- DPP has maintained the checks for sufficient evidence is a process.
- EACC says the primary responsibility to prevent corruption rested with Kemsa officials.
The Directorate of Public Prosecutions and the Ethics and Anti-Corruption Commission have come under sharp focus following MPs’ fresh recommendation for investigations into the Sh7.6 billion Kemsa PPE loss.
Investigations commenced August last year but not a single person has so far been prosecuted as state officials engage in push and pull.
However, the Public Investments Committee of the National Assembly last week recommended the investigation and possible prosecution of Kemsa board members and some of the authority’s senior staff over the alleged loss.
The Mvita MP Abdulswamad Nassir-led committee recommended that the EACC investigates former chairman Kembi Gitura, Joel Onsare and former Kemsa board members.
Also facing probe are suspended CEO Jonah Manjari, director of procurement Charles Juma, Finance director Waiganjo Karanja, and head of legal Ferdinand Wanyonyi for what MPs said was dereliction of duty.
PIC also invited the anti-graft agency to investigate the top Kemsa management on how it processed payments to some suppliers as well as officers that forged documents.
The recommendations by PIC have cast spotlight on the investigative agencies’ delays in concluding the Kemsa case.
The events attributed to a push and pull between the agencies has seen those implicated remain free months after investigations by EACC were concluded.
President Uhuru Kenyatta had on August 26, 2020 asked government agencies to expedite investigations into alleged theft of funds at Kemsa.
"Given the public interest, the relevant agencies should expedite investigations and conclude the same within 21 days," he said.
"All persons found to be culpable from the ongoing investigations on Covid funds should be brought to book notwithstanding their social status or political affiliations,” Uhuru added.
Whereas DPP Noordin Haji recently said the Kemsa file is at the EACC, the latter holds that it had concluded the matter.
The DPP told journalists on September 13 that there was a lot that needed to be done on the Kemsa file to come up with a watertight case.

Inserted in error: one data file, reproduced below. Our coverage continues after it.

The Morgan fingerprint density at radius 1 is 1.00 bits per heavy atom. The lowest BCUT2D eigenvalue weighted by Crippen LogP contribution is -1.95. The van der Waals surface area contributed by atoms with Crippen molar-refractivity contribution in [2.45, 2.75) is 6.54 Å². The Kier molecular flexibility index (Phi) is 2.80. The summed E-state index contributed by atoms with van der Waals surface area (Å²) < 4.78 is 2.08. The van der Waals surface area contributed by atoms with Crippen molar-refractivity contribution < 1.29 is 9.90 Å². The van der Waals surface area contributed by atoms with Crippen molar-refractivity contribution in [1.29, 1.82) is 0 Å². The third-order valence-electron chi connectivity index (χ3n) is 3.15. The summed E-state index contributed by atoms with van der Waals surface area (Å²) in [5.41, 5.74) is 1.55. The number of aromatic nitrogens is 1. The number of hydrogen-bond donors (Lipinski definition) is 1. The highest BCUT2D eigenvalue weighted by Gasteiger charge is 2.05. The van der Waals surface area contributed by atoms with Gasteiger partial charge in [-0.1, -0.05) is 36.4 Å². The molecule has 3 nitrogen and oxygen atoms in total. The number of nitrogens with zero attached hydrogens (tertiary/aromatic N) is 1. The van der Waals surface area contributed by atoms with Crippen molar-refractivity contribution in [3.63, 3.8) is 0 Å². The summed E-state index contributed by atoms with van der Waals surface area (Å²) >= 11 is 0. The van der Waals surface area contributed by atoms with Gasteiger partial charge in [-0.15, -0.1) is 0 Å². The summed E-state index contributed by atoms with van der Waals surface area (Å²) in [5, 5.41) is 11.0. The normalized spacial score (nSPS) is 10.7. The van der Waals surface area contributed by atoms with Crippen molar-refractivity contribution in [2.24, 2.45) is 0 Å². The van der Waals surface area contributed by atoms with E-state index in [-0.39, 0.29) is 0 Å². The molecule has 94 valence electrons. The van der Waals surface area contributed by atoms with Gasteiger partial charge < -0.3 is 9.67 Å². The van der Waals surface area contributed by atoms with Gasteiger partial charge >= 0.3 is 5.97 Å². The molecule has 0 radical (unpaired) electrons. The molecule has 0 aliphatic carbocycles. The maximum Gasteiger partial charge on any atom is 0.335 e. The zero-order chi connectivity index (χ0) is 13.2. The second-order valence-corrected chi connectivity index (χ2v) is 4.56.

“Investigations are not completely finished. We are working together with the EACC to ensure we are able to bring a case that has evidence,” Haji said.
“It will take time but on the day we will present it, it will be a strong case,” he said, citing the Kimwarer dam case that took nearly two years over documentation and mutual legal assistance.
But for its part, EACC holds that it had concluded the initial stages of the investigations targeting those with primary responsibility as communicated in March 2021.
EACC says the primary responsibility to prevent corruption rested with Kemsa officials, and is thus is in agreement with PIC in the recommendation to charge the officers.
The commission in December 2020 recommended the prosecution of several directors of companies implicated in the PPE scandal.
In a gazette notice published on March 26, EACC recommended that the directors of the firms be prosecuted for flouting procurement rules.
The probe, the commission said, revealed that the tendering process was commenced by suppliers who submitted intent letters before being given commitment letters.
“We believe we have done our part as EACC and concluded the probe with recommendations for action against the persons with primary responsibility. That remains our official position,” said a senior EACC official who did not wish to be named as he is not authorised to speak to the press.
But the DPP has maintained the checks for sufficient evidence is a process. “Where we feel there is no evidence, we cannot forward the file to the court.”
In its report released last week, PIC said owners of non-prequalified firms were paid part of the Sh4 billion irregularly expended by Kemsa.
PIC argued that Kemsa irregularly used direct procurement to source for the supplies where commitment letters were issued to suppliers and processes followed after the goods were delivered.
“Use of commitment letters is not provided for in the procurement law, a fact that was admitted by all suppliers that appeared before the committee,” the PIC report reads.
PIC observed that requisitions were not done, there was no prior approved budget, and irregular use of direct procurement.
“There was no evidence that Kemsa contacted and exhausted existing prequalified suppliers to deliver the Covid-19 response items,” PIC said.
“Further, there was no advertisement or notification for all prospective suppliers.”
MPs have thus recommended that the firms refund the cash, more so in instances where they sold to Kemsa above the prevailing market rates at that time.
The MPs said one the firms irregularly netted Sh270 million while another was unprocedurally paid Sh180 million.
Another non-prequalified firm did a business of Sh180 million but was paid Sh182 million.
Some of the firms under review had been in existence for less than one a year hence “could not be deemed to have had the necessary qualification and experience in the supply of specialised medical equipment.”
-Edited by SKanyara